# Hill Cipher how to encrypt and decrypt when both “I” and “J” are in plaintext

In Hill Cipher, let's assume the key is "KEYWORD" and I want to encrypt "JUICE", so after encryption, I get "GXLBWU", and when decrypt ciphertext I get back "IUICEX" not "JUICE". So my questions are:

1. So how do a receiver know where to put "J" after decryption?
2. Does he just have to guess it?
• Firstly, remove X that has a very low frequency in English. Next, guess. – kelalaka Jul 8 '19 at 12:01

## 1 Answer

"KEYWORD" is a weird format for a Hill cipher, aren't you confused with the Playfair cipher? There you work with a 5x5 matrix where I and J are often conflated into I (as 26 is one too big) and the key-square is filled with a key word.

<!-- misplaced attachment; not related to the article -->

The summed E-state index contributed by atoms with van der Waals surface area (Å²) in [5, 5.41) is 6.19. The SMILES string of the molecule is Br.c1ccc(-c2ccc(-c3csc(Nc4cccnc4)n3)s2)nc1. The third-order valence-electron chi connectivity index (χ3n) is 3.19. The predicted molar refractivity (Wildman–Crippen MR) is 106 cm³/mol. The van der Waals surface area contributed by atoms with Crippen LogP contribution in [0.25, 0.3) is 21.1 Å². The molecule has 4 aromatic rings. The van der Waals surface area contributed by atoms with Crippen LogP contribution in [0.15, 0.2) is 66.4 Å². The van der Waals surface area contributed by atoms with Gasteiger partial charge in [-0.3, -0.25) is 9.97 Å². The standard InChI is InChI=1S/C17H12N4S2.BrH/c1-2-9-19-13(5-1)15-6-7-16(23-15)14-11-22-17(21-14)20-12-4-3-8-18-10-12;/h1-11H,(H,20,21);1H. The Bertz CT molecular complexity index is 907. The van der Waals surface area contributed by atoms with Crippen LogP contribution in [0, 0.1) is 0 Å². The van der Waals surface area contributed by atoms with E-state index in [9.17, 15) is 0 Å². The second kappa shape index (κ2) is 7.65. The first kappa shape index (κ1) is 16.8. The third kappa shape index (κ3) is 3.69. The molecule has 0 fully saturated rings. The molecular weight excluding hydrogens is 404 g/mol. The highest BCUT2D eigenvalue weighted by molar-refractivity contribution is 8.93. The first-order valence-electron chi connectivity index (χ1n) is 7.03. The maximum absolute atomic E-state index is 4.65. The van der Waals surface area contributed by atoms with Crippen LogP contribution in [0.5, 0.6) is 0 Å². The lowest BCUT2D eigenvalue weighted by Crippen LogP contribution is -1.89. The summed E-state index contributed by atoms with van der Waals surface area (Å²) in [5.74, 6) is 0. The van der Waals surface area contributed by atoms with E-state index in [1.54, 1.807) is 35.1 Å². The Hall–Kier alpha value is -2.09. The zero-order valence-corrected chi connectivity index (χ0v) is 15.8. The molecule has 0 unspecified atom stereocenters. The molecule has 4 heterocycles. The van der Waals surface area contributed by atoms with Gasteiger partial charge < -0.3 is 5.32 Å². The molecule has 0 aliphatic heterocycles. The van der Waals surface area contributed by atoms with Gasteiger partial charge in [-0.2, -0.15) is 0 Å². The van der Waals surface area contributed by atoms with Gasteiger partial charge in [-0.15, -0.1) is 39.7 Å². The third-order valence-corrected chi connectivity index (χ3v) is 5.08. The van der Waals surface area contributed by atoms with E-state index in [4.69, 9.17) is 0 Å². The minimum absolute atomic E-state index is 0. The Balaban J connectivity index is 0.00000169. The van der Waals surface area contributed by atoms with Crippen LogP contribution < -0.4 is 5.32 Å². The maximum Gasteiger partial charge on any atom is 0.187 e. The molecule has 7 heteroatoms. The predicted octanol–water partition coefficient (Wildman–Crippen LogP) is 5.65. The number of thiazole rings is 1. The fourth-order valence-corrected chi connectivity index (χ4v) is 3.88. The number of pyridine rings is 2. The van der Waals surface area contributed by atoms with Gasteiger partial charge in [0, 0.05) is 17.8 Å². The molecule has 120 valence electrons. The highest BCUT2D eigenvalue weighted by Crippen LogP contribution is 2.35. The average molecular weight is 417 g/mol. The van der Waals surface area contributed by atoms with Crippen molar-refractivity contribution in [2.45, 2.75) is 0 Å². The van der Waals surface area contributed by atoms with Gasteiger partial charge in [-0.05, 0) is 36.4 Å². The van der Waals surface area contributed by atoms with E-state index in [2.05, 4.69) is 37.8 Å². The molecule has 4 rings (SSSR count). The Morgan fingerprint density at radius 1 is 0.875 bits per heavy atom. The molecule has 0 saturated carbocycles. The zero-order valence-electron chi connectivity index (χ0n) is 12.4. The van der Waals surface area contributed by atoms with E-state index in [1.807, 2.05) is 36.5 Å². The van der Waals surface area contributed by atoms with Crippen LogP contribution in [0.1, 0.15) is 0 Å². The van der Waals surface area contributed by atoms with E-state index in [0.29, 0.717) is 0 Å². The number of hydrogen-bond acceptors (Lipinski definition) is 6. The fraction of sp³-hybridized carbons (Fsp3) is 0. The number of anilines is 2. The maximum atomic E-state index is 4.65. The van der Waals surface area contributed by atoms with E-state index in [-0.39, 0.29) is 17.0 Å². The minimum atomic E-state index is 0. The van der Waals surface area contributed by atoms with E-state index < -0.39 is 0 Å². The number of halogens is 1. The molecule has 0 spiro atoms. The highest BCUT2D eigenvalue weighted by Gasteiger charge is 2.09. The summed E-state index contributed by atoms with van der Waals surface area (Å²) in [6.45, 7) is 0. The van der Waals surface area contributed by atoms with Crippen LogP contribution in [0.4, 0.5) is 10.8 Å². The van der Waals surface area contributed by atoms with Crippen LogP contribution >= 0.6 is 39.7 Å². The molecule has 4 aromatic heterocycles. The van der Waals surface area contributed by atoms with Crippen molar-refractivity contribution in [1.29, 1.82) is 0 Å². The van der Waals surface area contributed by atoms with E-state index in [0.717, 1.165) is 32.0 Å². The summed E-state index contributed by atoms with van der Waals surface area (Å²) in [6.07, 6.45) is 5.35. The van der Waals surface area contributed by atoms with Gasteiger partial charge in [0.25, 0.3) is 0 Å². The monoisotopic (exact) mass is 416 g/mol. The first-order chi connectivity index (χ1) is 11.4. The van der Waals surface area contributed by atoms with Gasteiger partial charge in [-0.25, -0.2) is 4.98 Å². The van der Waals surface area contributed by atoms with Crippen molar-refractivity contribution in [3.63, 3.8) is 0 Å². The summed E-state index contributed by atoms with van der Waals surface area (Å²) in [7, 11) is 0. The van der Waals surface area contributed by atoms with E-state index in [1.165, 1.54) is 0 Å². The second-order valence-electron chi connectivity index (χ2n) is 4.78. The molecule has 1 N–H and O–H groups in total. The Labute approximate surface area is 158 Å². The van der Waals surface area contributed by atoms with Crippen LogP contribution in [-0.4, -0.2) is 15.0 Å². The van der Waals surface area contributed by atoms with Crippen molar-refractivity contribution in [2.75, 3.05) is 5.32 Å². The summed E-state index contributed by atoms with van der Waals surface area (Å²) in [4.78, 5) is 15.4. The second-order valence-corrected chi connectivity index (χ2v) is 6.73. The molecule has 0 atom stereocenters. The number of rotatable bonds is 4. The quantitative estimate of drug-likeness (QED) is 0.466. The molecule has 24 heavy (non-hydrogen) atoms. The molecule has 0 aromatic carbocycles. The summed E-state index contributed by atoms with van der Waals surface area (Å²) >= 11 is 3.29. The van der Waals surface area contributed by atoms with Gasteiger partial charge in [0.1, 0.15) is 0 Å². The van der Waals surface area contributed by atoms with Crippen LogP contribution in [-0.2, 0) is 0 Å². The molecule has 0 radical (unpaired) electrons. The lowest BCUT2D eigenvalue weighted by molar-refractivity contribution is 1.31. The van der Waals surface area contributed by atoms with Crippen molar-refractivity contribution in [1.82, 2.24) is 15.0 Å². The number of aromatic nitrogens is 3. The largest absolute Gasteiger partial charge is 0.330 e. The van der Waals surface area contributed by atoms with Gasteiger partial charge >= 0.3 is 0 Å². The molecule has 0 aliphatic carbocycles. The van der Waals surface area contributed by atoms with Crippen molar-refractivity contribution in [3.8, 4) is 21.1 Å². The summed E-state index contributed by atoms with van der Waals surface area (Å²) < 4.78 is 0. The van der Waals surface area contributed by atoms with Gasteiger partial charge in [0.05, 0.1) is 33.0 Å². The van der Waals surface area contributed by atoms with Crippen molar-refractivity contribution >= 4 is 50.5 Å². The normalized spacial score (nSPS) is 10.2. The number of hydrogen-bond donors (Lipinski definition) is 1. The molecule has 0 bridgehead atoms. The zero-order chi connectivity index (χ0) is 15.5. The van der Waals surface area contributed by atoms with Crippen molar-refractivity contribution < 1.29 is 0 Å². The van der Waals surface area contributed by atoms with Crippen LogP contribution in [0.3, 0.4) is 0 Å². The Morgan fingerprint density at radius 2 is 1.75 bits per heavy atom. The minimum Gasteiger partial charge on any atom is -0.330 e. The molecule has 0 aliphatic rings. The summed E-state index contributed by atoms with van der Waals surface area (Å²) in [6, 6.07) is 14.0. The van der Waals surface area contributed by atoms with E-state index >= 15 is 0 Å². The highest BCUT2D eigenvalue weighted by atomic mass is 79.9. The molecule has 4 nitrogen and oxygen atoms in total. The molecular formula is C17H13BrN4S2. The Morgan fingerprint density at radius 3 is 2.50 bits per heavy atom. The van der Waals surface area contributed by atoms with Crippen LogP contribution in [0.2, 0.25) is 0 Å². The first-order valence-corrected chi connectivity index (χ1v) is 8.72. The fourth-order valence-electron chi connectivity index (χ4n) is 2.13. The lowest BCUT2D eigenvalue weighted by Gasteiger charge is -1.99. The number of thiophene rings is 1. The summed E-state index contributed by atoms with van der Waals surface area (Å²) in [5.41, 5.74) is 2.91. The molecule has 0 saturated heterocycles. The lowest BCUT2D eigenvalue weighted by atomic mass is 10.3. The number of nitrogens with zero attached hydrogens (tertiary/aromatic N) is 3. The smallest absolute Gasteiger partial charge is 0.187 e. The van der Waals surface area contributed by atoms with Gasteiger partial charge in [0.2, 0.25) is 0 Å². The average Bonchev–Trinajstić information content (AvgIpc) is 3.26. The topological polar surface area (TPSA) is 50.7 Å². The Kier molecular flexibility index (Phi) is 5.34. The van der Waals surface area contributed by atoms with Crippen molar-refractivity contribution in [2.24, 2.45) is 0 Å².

This is what you seem to be describing.

In the Hill cipher, the key is a 2x2 matrix over some $$\mathbb{Z}_n$$, often with $$n=26$$, which is inconveniently non-prime, not a word. No I and J merging are needed there; we can choose any $$n \ge 26$$ and add extra characters (like spaces) for convenience.

Back to your question, which I think is probably Playfair: the convention is to remove final padding (often X or Z), needed to create bigrams and then context determines whether a received I means I or J. Spaces also need to be filled in, or maybe X is used for that too. It's one of the disadvantages of hand systems with built-in limitations like this.